Carnally meaning sexually. Wait, what? Why would the men of the town want to sodomize the angels? When one sodomizes another man, he has effectively “lowered the man’s eyes,” meaning he has lowered the man’s status into that of a woman’s. The sodomizee, is no longer a man and he is disgraced. In the biblical story the men of Sodom wanted to sodomize the angels so that they can’t have sex with the townsmen’s women. This concept was actually practiced in the Near East. For example there were pirates or thieves that would rob from caravans crossing the Silk Road or other trade roads. In order for the thieves to ensure they wouldn’t face retaliation they would sodomize all the men. Therefore, they tarnished other men making them less than real men. I believe it is from these practices and teachings that lead to the stigmatization of homosexuality as sin and an offensive act. It is all about dominates and control. Think about in the U.S. how boys call each other “fags” to tarnish and degrade another’s “manhood.” There is this belief that being a man is all about strength, courage, muscle, control, maintaining respect, etc. A man is not just what he appears on the outside. There must be a balance between one’s inner and outer self. A real man understands responsibility, humility, respect for others, kindness, accountability, and so on. (For more info watch Tough Guise it’s an awesome film that goes more into detail about this concept). However, this misconception continues to skew things. For instance, the one who is on top is considered more of a man and it’s ok, but to be a bottom you are less than a man. Then there are lesbians, who are considered trying to elevate themselves to the stature of men so they have an easier time in a way. Women may face more honor problems though and this is one reason for honor killings. It is said that an honor of a man lies between the legs of a woman. Completely ludicrous! But this is the culture that surrounds the LGBTQ community and I think some of these ideas are present in American culture as well.
Madian and his colleagues have been working on several projects to promote change. First off, as I noted earlier there aren’t really any labels for sexuality in Arabic. The words previously used to describe gays included perverts, “fuckers”, sexual deviants, molesters, and on goes the list of horrible names. Therefore, they created a glossary of terms that have now been accepted by the UN Council on AIDS and by the Jordanian Ministry of Health. Many doctors and educators are starting to use the new, more appropriate language as well. I think language is the first step in implementing change as it is used in daily life. More recently, Madian is trying to address AIDS and STD/STI issues. It appears that there is little to no sex-education taking place in Arab countries. Talk about STDs is swept on the rug according to Madian. Madian and his colleagues have gotten brochures to be printed and accepted by the Ministry of Health. He says they have just been approved to do surveys and research on STDs in Amman. Sometimes they try to educate taxi drivers and others and give out condoms. I think it would be awesome if an NGO could be established to assist in these sorts of issues of sex education and the like. I believe when there aren’t open conversations about sex it is distorted into a shameful and guilty act, when it’s just a part of human nature. Also when there is a lack of education at home or at school youths will turn to media as a supplement. This often means young men are using porn as a form of sex education. This is not healthy and porn is not reality, man! This problem is definitely happening in the U.S. and I think people are just now attempting to address it. Madian also reported that they are trying to get transgender to be an option on official documents. This may take longer as bigger, more underlining issues still need to be addressed.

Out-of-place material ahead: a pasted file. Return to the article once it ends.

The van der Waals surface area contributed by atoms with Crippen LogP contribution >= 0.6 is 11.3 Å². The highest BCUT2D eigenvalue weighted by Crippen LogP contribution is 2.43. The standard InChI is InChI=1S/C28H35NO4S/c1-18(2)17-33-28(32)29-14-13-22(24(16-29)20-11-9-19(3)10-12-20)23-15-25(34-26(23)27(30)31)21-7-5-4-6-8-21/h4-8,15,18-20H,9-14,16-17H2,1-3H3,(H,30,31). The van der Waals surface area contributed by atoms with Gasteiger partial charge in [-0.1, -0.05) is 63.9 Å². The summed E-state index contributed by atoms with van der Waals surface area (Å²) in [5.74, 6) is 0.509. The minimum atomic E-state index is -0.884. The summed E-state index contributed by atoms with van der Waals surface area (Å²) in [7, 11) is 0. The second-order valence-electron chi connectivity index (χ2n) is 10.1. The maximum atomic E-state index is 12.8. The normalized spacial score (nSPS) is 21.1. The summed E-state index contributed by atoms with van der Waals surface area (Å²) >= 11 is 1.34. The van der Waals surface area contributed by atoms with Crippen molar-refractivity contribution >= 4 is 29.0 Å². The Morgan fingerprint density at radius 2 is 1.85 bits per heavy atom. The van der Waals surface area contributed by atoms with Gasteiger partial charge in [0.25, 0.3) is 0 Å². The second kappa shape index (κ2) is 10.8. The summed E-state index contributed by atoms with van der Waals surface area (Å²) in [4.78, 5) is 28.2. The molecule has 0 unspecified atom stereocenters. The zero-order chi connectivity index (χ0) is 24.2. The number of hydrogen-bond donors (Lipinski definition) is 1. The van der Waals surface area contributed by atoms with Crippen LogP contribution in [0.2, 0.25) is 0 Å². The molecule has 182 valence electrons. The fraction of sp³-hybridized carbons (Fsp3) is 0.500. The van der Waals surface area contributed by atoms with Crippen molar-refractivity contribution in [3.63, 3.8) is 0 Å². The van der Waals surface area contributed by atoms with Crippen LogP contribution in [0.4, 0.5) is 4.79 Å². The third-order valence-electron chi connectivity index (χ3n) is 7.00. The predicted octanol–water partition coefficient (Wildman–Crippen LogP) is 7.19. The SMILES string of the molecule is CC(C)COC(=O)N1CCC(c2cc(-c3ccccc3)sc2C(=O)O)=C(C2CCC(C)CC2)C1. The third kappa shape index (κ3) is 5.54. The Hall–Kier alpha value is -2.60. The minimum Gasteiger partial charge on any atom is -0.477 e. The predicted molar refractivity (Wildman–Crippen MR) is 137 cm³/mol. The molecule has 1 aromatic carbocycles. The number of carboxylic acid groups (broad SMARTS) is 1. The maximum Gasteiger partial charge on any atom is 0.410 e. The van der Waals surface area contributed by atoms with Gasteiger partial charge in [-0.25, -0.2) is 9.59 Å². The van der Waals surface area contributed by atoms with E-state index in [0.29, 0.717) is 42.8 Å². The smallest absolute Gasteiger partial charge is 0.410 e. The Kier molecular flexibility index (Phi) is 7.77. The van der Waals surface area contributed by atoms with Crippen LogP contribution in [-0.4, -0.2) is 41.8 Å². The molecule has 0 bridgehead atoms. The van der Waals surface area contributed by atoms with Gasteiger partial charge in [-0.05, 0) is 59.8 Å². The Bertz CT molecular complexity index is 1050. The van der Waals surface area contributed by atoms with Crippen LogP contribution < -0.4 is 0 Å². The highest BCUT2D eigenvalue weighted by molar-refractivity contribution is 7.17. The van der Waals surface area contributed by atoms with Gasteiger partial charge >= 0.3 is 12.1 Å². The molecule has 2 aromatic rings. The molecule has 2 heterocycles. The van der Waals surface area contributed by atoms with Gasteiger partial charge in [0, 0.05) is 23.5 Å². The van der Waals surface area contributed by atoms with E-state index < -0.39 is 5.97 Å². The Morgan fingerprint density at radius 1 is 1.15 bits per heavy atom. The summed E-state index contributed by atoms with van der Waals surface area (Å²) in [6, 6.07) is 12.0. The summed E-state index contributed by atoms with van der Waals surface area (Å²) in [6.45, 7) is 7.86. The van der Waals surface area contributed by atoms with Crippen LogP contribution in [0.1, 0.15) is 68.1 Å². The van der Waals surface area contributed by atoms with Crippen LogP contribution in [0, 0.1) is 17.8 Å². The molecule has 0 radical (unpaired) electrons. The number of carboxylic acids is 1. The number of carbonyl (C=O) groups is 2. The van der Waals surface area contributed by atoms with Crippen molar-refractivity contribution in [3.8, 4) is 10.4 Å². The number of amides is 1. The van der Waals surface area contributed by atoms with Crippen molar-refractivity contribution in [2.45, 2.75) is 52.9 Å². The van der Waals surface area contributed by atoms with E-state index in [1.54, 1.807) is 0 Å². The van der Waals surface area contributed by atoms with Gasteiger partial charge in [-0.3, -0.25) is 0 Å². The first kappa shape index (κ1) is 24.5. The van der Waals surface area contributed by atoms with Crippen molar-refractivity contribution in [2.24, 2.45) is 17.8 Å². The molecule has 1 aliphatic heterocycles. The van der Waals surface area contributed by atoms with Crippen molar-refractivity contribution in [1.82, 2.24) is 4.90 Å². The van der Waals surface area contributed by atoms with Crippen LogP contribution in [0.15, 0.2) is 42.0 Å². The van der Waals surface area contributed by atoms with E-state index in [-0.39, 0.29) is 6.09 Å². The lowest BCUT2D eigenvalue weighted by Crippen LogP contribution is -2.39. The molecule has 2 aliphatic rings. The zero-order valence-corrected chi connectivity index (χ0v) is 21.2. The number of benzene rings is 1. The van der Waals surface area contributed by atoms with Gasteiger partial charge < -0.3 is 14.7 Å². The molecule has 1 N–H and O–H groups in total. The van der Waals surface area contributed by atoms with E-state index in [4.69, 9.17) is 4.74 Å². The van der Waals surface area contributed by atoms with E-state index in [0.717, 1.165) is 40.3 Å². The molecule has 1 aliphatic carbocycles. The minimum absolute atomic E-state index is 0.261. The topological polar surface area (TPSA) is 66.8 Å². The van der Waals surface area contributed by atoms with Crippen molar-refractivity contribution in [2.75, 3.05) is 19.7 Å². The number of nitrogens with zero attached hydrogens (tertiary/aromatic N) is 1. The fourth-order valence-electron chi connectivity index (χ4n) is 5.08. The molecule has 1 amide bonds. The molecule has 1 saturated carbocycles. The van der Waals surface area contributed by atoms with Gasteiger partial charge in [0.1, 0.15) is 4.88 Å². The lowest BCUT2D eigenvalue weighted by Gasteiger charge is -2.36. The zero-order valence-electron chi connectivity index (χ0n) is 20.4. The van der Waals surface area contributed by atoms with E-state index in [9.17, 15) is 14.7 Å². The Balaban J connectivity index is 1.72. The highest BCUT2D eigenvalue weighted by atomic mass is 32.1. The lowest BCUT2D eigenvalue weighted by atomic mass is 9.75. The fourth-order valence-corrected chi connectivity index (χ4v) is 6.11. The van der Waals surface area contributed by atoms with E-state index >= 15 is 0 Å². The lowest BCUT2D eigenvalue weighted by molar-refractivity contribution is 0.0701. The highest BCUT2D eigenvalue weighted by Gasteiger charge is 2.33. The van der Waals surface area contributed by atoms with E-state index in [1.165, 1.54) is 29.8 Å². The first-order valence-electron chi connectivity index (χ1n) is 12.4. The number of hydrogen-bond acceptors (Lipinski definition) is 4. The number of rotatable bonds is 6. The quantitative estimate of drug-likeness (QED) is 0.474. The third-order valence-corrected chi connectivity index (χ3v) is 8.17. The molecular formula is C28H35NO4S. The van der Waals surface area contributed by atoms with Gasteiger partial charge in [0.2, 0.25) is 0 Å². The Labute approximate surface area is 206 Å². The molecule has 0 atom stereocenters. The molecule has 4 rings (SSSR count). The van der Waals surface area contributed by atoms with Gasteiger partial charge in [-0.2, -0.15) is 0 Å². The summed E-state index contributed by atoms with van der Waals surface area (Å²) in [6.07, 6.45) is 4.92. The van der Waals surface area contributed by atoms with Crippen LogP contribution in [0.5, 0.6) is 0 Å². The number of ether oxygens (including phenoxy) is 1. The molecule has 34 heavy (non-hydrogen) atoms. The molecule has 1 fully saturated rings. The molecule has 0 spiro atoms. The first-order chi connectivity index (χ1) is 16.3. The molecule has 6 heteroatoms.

Culture and religion are so heavily intertwined here that it is hard to separate the two. One is so ingrained in the other it is as if they are one in the same. But change is still in the future and trailblazers like Madian are paving the way for future work in education and acceptance.
If you wish to contact Madian about issues or to find out ways to get involved here is his email: Madian@booksatcafe.com
For those that want to better understand the LGBTQ community, I’m no expert but I’ll give a brief background of information I’ve received and I encourage you to seek out more information.
Everyone has three identities. There is the biological identity, which is either male, female, or intersex. This identity is about what biological parts you’ve got. Intersex humans have both male and female genitals. Secondly, there is gender identity. This is what you as a human feel. One feels like a man or woman. Lastly is sexual identity, which is what kind of human you are attracted to. For example, I indentify as a female, who is a woman, who is heterosexual.
L = Lesbian — a woman attracted to women
G = Gay — a man attracted to men
B = Bisexual — man or woman attracted to both genders
T = Transman or Transwoman — can be attracted to men or women, depending on person
- Case A: you were born a male but identify as a woman and may dress, act, whatever like a woman = Transwoman
- Case B: you were born a female but identify as a man = Transman
- Often times look to get sex change
Q = Queer (or I’ve heard “Question” but queer is more popular I think)
- This is an umbrella term that covers all genders and sexual attraction classification
- Some people may find this term offensive because in the past this has been a degrading term. Thus, you might just see LGBT
I = Intersex — you are born with both male and female body parts and may choose one over the other to identify with and be attracted to a certain gender, depending on person.